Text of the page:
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USDA to help redirect animals due to plant closures

APHIS establishes National Incident Coordination Center to help find alternative markets or assist in depopulation.

American livestock and poultry producers are facing an unprecedented emergency due to COVID-19, particularly with the closing of meat processing plants in several states. The U.S. Department of Agriculture's Animal & Plant Health Inspection Service (APHIS) announced plans to establish a National Incident Coordination Center to provide direct support to producers who cannot move their animals to market because of processing plant closures due to COVID-19 outbreaks.

USDA is leading the federal response by working in coordination with the Vice President’s Task Force, the Centers for Disease Control & Prevention, the Occupational Safety & Health Administration, the U.S. Department of Labor, industry, state and local governments and others across the federal government to mitigate the impacts of COVID-19 on producers. “We will continue to seek solutions to ensure the continuity of operations and return to production as quickly [and safely as possible] and as health considerations allow at these critical facilities,” APHIS said in a notice to its stakeholders.

Going forward, the APHIS Coordination Center, state veterinarians and other state officials will be assisting in identifying potential alternative markets if a producer is unable to move animals and, if necessary, to advise and assist on depopulation and disposal methods.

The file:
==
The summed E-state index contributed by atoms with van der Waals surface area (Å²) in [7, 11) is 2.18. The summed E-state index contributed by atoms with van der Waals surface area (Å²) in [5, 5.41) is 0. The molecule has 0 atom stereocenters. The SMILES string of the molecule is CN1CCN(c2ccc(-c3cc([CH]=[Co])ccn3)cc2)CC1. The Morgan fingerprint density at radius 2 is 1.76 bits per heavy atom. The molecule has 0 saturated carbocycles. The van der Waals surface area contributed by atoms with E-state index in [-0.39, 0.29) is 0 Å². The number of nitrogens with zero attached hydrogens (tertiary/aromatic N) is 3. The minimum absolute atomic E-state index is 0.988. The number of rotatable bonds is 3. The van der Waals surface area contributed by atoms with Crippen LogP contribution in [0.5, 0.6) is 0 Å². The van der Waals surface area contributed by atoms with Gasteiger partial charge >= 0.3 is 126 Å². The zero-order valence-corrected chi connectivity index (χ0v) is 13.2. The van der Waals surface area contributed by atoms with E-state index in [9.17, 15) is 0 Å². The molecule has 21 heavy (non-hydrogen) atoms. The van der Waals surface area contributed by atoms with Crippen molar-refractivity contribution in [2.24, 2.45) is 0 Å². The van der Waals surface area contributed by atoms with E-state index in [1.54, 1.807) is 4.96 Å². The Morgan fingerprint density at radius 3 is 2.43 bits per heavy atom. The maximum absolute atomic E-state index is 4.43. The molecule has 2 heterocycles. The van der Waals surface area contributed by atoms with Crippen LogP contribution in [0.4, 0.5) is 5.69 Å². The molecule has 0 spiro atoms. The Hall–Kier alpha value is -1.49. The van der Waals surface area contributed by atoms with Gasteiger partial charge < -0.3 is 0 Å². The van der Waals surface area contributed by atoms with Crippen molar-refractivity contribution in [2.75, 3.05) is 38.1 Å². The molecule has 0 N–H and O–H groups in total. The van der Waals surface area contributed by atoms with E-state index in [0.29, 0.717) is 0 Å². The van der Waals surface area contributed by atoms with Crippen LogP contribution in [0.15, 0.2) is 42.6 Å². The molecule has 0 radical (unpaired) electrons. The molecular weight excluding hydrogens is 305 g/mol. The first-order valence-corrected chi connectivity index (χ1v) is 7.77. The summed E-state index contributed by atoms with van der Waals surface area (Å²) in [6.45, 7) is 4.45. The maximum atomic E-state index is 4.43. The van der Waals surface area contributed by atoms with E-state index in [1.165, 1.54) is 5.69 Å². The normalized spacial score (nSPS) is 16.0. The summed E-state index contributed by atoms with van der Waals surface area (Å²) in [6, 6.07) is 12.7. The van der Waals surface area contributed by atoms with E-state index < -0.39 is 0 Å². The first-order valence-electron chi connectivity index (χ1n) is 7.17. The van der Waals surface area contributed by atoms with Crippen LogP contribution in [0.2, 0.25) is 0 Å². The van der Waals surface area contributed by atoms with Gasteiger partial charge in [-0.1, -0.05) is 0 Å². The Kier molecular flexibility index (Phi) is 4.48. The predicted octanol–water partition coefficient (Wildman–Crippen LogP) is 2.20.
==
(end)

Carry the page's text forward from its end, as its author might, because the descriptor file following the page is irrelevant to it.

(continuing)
According to USDA, APHIS will mobilize and deploy assets of the National Veterinary Stockpile as needed and secure the services of contractors who can supply additional equipment, personnel and services, much as it did during the large-scale highly pathogenic avian influenza emergency in 2015. In addition, USDA’s Natural Resources Conservation Service will provide state-level technical assistance to producers and cost-share assistance under the Environmental Quality Incentives Program in line with program guidelines for disposal.

Sen. Joni Ernst (R., Iowa) said, “Iowa’s pork industry is in dire straits. With a system designed for just-in-time delivery, this important sector of our state’s economy has been turned on its head due to meat processing plant closures across Iowa and the Midwest. Our producers are now facing difficult and devastating decisions that can lead to them literally throwing out their livelihoods. After speaking with [Agriculture Secretary Sonny] Perdue, I’m thankful to see him put plans in place to help our producers during this trying time. This is a good step that will provide guidance, support and resources to Iowa pork producers.”

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